REVIEW | Miles Davis & Robert Glasper - Everything Is Beautiful
Miles Davis & Robert Glasper
Whilst shuffling through the record, listening to bits and pieces without listening to it as a full body of work, at times you could quite easily assume it's a jazz hip hop record with 'Violets' and 'They Can't Hold Me Down'. Other times the strong thick vocals makes it feel more like a soul jazz record (with Soul being the more prominent sound). You have smooth vocals from the likes of Laura Mvula, Erykah Badu, KING and Nai Palm of Hiatus Kaiyote.
Dancing through a myriad of sounds, Robert Glasper has really let his featuring artists and producers take full control of each track, making it their own. As mentioned by Glasper on the inside of the cover, he really does explore "many landscapes and ideas". Listening to each song, there was never any confusion about who was featuring on it, Stevie Wonders track had that soulful funk that made it an obvious Stevie Wonder track we hear the harmonica moving well with the productions of DJ Spinna and Chris Rob. Hiatus Kaiyote's track had the ethereal angelic vocals of Nai Palm layered on top of a wonderful arrangement that sounded very 'Hiatus Kaiyote' with flutes, and a distinctive drum. Erykah Badu, brought us that Hip Hop fused with Jazz wrapped in Soul, whilst KING harmonised in the ways that we love. Their identities wasn't lost in Glaspers production, which served well for the album.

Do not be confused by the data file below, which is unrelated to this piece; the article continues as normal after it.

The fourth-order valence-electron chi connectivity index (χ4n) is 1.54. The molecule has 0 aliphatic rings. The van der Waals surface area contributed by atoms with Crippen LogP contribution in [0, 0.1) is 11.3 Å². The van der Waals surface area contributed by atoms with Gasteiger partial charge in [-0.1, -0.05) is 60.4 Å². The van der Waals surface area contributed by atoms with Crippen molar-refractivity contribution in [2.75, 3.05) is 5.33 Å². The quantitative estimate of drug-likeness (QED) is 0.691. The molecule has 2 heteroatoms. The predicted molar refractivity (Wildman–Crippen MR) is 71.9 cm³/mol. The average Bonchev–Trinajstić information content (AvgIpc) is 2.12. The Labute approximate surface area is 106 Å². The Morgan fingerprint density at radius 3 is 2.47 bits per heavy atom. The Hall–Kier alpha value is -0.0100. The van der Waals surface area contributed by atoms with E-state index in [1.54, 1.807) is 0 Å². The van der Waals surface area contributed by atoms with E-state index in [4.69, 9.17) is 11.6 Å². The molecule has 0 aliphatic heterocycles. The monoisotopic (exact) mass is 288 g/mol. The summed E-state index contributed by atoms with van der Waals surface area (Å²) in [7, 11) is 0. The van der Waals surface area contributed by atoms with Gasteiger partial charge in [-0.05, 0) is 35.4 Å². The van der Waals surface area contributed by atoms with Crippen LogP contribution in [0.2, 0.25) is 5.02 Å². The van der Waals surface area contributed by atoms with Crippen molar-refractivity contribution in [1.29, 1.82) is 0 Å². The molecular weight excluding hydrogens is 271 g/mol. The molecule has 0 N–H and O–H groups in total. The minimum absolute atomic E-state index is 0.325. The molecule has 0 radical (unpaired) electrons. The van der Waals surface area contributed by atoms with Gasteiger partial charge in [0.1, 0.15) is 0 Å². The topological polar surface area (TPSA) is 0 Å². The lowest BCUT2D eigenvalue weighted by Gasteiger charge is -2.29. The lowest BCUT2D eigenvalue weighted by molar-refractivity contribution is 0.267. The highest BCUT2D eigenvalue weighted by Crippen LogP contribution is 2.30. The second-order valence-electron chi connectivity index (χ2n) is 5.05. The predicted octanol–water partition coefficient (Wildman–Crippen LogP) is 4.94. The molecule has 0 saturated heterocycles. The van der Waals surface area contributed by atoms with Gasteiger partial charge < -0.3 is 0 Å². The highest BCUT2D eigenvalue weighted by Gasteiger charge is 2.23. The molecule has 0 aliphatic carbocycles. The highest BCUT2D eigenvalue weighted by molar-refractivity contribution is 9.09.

One feature on the album was the sampling of Miles Davis talking. When thinking of Miles Davis voice you may think of that raspy rough sound, and you'd possibly assume that it's a sound that can't be used in the way that Glasper has. But he used it. In this record his voice sounds almost instrument like, and it brought its own texture to the sound.
All this being said, I think to some this may be a disappointing album. Sometimes it doesn't hold much depth and has simple productions that does nothing sonically for the album. For example, the simple production in the song 'I'm Leaving You', adds minimal colour to the album, with the repetition of Davis saying "Wait a minute.". It sounds basic and not quite ready for the album.
Overall, the album is great. With particular favourites of mine being 'Right On Brotha', 'Ghetto Walkin' and 'Silence Is The Way'. It honoured the work of Miles Davis, whilst bringing it's own groove to the table.